Ask anybody knowledgable of firearms and they'll tell you that the Perkins police department owning a Barrett .50 cal is like the Sandusky police department owning a 50 ft. yacht. And it would be like the Sandusky chief claiming that the yacht may be necessary for a possible rescue at sea, and then using the yacht on the weekends for "training."
Who knows: Some day the PPD may need to dress somebody up in a ghilly suit to low crawl down Columbus Ave to get off a spectacular headshot of a terrorist at the Hy-Miler gas station - from the Ohio Veterans Home parking lot.
Making fun of the idea could go on and on and on, but the bottom line is that a Barrett .50 cal is too much firepower for any criminal scenario a person could even dream up - much less a scenario likely enough to occur that would justify spending thousands of dollars to prepare for. In our urban environment, if the police can't get close enough to neutralize a target with a smaller caliber, then we shouldn't buy Barrett .50 cals -- what we should do is fire the entire police department for incompetence.
When presidential candidate John McCain visited Sandusky, the counter snipers on top of the building right here:
...didn't even carry Barrett .50 cals. They carried.308s. Why is that you ask? Because in an urban environment, you'll never get more than a 300 or 400 yard shot - the required ballistics to hit a target at that range are easily achieved by the smaller caliber. Besides: Law enforcement officers who use discretion when dealing with assassins or terrorists know that collateral damage in a hostage situation is just as much an issue as killing the offender. In other words: Why fire a .50 cal bullet which will sever a human being in half and risk the 4 people standing behind him when you can fire a .308 round and hit the offender center mass without harming the bystanders with more than blood spatter from the offender's chest wound?
It appeared that the McClung PPD (as opposed to the Klamar PPD) had different reasons for purchasing said weapons:
The PPD enjoyed playing sniper like a bunch of little kids playing cops and robbers.
Had the above listed website remained on the internet, you would be able to see the picture of the McClung PPD that the Sandusky Register references here:
But alas, the picture is gone. We're currently trying to locate it, but have been having no luck. In case you've never seen it: the picture shows about 15 PPD officers dressed up in black BDU's, each holding either a scoped sniper rifle or a tricked out AR-15. Some of them (or all of them, I'm going purely off memory) have headset radios and two officers on either end are wearing full ghilly suits - which are used by snipers for concealment. The caption below the photo described the officers as "operators." [eye rolling]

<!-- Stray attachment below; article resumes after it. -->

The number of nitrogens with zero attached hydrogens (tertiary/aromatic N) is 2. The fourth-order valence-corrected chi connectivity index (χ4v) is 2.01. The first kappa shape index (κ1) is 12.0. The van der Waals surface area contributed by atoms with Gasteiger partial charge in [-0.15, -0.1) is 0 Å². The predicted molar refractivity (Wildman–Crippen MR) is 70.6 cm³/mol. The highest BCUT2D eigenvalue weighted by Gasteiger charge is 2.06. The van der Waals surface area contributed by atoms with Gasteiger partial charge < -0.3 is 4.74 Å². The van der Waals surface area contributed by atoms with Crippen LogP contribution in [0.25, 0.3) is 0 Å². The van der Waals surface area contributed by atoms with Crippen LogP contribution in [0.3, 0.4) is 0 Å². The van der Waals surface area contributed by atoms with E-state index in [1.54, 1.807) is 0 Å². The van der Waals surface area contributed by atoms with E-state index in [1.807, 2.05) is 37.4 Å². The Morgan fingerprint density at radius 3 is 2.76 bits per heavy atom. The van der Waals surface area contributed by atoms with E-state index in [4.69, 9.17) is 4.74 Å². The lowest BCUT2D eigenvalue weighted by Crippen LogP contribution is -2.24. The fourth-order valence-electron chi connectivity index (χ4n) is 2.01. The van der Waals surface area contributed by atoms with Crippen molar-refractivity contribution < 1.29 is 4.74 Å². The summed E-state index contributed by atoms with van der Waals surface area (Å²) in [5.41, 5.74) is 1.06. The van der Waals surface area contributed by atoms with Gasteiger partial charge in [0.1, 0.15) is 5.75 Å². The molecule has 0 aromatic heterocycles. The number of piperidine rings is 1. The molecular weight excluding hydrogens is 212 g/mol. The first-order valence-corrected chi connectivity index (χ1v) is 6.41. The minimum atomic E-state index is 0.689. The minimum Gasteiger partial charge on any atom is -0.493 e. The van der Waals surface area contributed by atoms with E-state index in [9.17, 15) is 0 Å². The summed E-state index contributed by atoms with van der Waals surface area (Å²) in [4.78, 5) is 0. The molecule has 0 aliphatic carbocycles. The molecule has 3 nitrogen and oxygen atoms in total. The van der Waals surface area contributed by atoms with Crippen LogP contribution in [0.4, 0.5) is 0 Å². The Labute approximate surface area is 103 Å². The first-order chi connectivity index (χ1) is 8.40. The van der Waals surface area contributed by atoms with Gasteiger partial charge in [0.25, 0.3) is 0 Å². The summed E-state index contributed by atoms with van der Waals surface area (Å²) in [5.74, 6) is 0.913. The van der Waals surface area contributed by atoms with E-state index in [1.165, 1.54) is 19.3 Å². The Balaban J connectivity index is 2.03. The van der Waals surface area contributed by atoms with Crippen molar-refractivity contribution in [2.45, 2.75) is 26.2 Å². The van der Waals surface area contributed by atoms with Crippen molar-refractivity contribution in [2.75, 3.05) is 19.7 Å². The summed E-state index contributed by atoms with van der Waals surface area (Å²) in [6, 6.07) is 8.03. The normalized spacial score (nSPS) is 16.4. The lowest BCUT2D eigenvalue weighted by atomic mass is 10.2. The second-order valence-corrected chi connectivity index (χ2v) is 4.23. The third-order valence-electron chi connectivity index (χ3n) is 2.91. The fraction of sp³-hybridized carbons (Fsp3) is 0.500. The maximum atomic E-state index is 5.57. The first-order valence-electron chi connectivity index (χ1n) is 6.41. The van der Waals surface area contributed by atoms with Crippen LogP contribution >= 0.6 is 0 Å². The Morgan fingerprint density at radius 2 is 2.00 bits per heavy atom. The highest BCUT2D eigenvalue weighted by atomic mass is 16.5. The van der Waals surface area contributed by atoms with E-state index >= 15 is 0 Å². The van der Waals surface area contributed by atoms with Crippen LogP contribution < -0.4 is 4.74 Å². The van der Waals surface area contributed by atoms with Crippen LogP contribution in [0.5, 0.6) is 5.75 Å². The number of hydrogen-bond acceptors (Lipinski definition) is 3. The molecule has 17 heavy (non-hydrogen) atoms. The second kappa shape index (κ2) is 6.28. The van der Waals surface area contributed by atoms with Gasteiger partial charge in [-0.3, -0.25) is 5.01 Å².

UPDATE: Oliver Hardy just posted the photo in the comments section. Reposted here:
Like I said: Tricked out AR-15s - many of which have suppressors. It's over the top even by a police officer's standards.
Times are new:
Chief Klamar is fixing the PPD's image, and my complaint of why the Register now thinks it's okay to snipe the .50 cals doesn't mean much because yesterday was yesterday and today is today. The people who are managing the Register today are not the ones who were managing it yesterday when the .50 cals were purchased. They should have made it an issue at the time the weapons were purchased but sometimes it's difficult to find a newspaper editor who understands firearms and their proper use. (Oh heck, even the purpose of concealed carry licenses. Doh!)
Don Lee fantasizes about the possibility of the Erie Metroparks manning the .50 cal....
...but I think a more funny concept would be to imagine Sandusky city commissioner Julie Farrar behind the trigger. Like a silent, deadly sniper, Julie is the Queen Of Subtlety (TM). If you missed her microphone slamming (literally) temper tantrum at the city commission meeting on Monday night, watch it below. (It's a long clip - with Tim Schwanger explaining his group's opposition to selling or giving away public park space and public sightlines to Sandusky Bay for the first few minutes. Julie's Farrarworks start at 5:13)
Yeah, throw the mic down!
Shrill and emotion driven. Does Farrar think that blowing her stack is going to neutralize Schwanger's points?
Again, this is another way the city of Sandusky fails in public relations: Farrar refuses to acknowledge Schwanger's valid viewpoint.
As far as dealing with businesses who take their proposals to Perkins township: Sandusky needs to make it clear to businesses seeking to capitalize on the waterfront that economic development is best served at a city-level by preserving waterfront access. If a business wants to eat up the waterfront and block sightlines, they are doing so at the detriment of the entire city - and themselves when one considers how gobbling up the public resource prevents the overall growth of the city. This is a perspective problem. Public waterfront access is an image thing that nobody expects a government hack to understand.